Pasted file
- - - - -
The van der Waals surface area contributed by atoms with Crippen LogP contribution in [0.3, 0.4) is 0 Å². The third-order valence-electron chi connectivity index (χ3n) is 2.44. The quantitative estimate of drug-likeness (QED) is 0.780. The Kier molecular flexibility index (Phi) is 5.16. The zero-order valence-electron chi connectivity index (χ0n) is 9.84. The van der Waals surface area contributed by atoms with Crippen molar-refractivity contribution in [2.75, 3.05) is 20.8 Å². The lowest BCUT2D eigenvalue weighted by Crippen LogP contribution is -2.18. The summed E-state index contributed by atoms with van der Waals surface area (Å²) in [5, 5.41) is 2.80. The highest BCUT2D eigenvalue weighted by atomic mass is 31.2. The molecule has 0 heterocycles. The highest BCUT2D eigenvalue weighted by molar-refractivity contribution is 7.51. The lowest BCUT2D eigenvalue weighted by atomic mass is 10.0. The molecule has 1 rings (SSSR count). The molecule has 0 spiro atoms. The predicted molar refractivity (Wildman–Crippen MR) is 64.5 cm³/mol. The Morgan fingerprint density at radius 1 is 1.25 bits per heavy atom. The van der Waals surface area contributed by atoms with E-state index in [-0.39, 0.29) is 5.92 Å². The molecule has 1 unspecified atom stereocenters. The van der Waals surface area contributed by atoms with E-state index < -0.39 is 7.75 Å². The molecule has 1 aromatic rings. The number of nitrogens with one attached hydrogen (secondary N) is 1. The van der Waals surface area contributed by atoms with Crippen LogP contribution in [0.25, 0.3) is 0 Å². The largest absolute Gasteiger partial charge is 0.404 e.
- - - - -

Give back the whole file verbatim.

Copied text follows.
The van der Waals surface area contributed by atoms with Crippen LogP contribution in [0.3, 0.4) is 0 Å². The third-order valence-electron chi connectivity index (χ3n) is 2.44. The quantitative estimate of drug-likeness (QED) is 0.780. The Kier molecular flexibility index (Phi) is 5.16. The zero-order valence-electron chi connectivity index (χ0n) is 9.84. The van der Waals surface area contributed by atoms with Crippen molar-refractivity contribution in [2.75, 3.05) is 20.8 Å². The lowest BCUT2D eigenvalue weighted by Crippen LogP contribution is -2.18. The summed E-state index contributed by atoms with van der Waals surface area (Å²) in [5, 5.41) is 2.80. The highest BCUT2D eigenvalue weighted by atomic mass is 31.2. The molecule has 0 heterocycles. The highest BCUT2D eigenvalue weighted by molar-refractivity contribution is 7.51. The lowest BCUT2D eigenvalue weighted by atomic mass is 10.0. The molecule has 1 rings (SSSR count). The molecule has 0 spiro atoms. The predicted molar refractivity (Wildman–Crippen MR) is 64.5 cm³/mol. The Morgan fingerprint density at radius 1 is 1.25 bits per heavy atom. The van der Waals surface area contributed by atoms with E-state index in [-0.39, 0.29) is 5.92 Å². The molecule has 1 unspecified atom stereocenters. The van der Waals surface area contributed by atoms with E-state index < -0.39 is 7.75 Å². The molecule has 1 aromatic rings. The number of nitrogens with one attached hydrogen (secondary N) is 1. The van der Waals surface area contributed by atoms with Crippen LogP contribution in [0.25, 0.3) is 0 Å². The largest absolute Gasteiger partial charge is 0.404 e.